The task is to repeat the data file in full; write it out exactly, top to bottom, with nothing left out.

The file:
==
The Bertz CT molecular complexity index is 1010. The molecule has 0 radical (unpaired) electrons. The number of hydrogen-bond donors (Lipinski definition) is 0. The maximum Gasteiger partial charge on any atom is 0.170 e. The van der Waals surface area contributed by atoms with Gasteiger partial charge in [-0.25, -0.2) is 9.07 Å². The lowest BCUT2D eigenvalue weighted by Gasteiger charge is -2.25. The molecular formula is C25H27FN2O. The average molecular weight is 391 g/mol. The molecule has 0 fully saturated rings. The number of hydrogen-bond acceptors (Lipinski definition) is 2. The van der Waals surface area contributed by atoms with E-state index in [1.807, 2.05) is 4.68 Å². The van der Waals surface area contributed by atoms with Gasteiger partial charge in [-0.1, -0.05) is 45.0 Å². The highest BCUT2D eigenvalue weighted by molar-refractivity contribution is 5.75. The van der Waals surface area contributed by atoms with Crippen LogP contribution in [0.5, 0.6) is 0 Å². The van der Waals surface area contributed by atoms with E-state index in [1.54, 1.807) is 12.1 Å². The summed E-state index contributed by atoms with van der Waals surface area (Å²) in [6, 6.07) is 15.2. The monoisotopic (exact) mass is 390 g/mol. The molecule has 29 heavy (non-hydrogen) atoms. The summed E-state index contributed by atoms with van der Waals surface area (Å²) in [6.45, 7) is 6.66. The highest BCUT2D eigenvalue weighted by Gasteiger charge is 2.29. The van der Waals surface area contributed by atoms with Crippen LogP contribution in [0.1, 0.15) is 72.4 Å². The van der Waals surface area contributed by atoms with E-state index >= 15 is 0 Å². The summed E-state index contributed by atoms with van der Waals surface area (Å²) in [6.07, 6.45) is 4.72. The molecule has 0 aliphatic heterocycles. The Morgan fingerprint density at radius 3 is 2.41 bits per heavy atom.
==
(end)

The Bertz CT molecular complexity index is 1010. The molecule has 0 radical (unpaired) electrons. The number of hydrogen-bond donors (Lipinski definition) is 0. The maximum Gasteiger partial charge on any atom is 0.170 e. The van der Waals surface area contributed by atoms with Gasteiger partial charge in [-0.25, -0.2) is 9.07 Å². The lowest BCUT2D eigenvalue weighted by Gasteiger charge is -2.25. The molecular formula is C25H27FN2O. The average molecular weight is 391 g/mol. The molecule has 0 fully saturated rings. The number of hydrogen-bond acceptors (Lipinski definition) is 2. The van der Waals surface area contributed by atoms with E-state index in [1.807, 2.05) is 4.68 Å². The van der Waals surface area contributed by atoms with Gasteiger partial charge in [-0.1, -0.05) is 45.0 Å². The highest BCUT2D eigenvalue weighted by molar-refractivity contribution is 5.75. The van der Waals surface area contributed by atoms with Crippen LogP contribution in [0.5, 0.6) is 0 Å². The van der Waals surface area contributed by atoms with E-state index in [1.54, 1.807) is 12.1 Å². The summed E-state index contributed by atoms with van der Waals surface area (Å²) in [6, 6.07) is 15.2. The monoisotopic (exact) mass is 390 g/mol. The molecule has 29 heavy (non-hydrogen) atoms. The summed E-state index contributed by atoms with van der Waals surface area (Å²) in [6.45, 7) is 6.66. The highest BCUT2D eigenvalue weighted by Gasteiger charge is 2.29. The van der Waals surface area contributed by atoms with Crippen LogP contribution in [0.1, 0.15) is 72.4 Å². The van der Waals surface area contributed by atoms with E-state index >= 15 is 0 Å². The summed E-state index contributed by atoms with van der Waals surface area (Å²) in [6.07, 6.45) is 4.72. The molecule has 0 aliphatic heterocycles. The Morgan fingerprint density at radius 3 is 2.41 bits per heavy atom.